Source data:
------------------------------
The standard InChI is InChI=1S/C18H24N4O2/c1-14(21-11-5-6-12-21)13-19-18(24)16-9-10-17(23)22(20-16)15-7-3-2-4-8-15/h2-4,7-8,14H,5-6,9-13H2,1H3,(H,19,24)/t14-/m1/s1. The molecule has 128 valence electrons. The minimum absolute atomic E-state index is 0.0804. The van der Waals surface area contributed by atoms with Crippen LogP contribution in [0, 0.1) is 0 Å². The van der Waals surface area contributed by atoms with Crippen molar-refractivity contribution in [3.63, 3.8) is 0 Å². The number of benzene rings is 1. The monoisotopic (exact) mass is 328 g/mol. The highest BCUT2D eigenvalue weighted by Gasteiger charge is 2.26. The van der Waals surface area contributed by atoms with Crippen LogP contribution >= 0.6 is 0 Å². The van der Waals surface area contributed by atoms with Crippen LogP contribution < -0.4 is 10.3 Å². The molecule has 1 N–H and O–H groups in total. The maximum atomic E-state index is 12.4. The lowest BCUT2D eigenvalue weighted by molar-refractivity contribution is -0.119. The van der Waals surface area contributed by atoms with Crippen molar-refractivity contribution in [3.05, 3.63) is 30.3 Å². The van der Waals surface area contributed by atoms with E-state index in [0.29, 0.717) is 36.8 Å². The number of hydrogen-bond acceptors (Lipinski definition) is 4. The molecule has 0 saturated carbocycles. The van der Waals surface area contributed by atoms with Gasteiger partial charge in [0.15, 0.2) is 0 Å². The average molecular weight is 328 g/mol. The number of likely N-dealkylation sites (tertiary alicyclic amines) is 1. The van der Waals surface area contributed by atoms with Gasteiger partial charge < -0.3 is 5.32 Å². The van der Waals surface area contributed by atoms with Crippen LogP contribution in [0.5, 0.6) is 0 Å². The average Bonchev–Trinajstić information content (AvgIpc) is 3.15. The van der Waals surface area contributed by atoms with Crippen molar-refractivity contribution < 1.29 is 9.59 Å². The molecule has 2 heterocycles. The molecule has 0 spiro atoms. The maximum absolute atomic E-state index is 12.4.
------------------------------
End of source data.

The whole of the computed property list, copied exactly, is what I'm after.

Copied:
The standard InChI is InChI=1S/C18H24N4O2/c1-14(21-11-5-6-12-21)13-19-18(24)16-9-10-17(23)22(20-16)15-7-3-2-4-8-15/h2-4,7-8,14H,5-6,9-13H2,1H3,(H,19,24)/t14-/m1/s1. The molecule has 128 valence electrons. The minimum absolute atomic E-state index is 0.0804. The van der Waals surface area contributed by atoms with Crippen LogP contribution in [0, 0.1) is 0 Å². The van der Waals surface area contributed by atoms with Crippen molar-refractivity contribution in [3.63, 3.8) is 0 Å². The number of benzene rings is 1. The monoisotopic (exact) mass is 328 g/mol. The highest BCUT2D eigenvalue weighted by Gasteiger charge is 2.26. The van der Waals surface area contributed by atoms with Crippen LogP contribution >= 0.6 is 0 Å². The van der Waals surface area contributed by atoms with Crippen LogP contribution < -0.4 is 10.3 Å². The molecule has 1 N–H and O–H groups in total. The maximum atomic E-state index is 12.4. The lowest BCUT2D eigenvalue weighted by molar-refractivity contribution is -0.119. The van der Waals surface area contributed by atoms with Crippen molar-refractivity contribution in [3.05, 3.63) is 30.3 Å². The van der Waals surface area contributed by atoms with E-state index in [0.29, 0.717) is 36.8 Å². The number of hydrogen-bond acceptors (Lipinski definition) is 4. The molecule has 0 saturated carbocycles. The van der Waals surface area contributed by atoms with Gasteiger partial charge in [0.15, 0.2) is 0 Å². The average molecular weight is 328 g/mol. The number of likely N-dealkylation sites (tertiary alicyclic amines) is 1. The van der Waals surface area contributed by atoms with Gasteiger partial charge < -0.3 is 5.32 Å². The van der Waals surface area contributed by atoms with Crippen LogP contribution in [0.5, 0.6) is 0 Å². The average Bonchev–Trinajstić information content (AvgIpc) is 3.15. The van der Waals surface area contributed by atoms with Crippen molar-refractivity contribution < 1.29 is 9.59 Å². The molecule has 2 heterocycles. The molecule has 0 spiro atoms. The maximum absolute atomic E-state index is 12.4.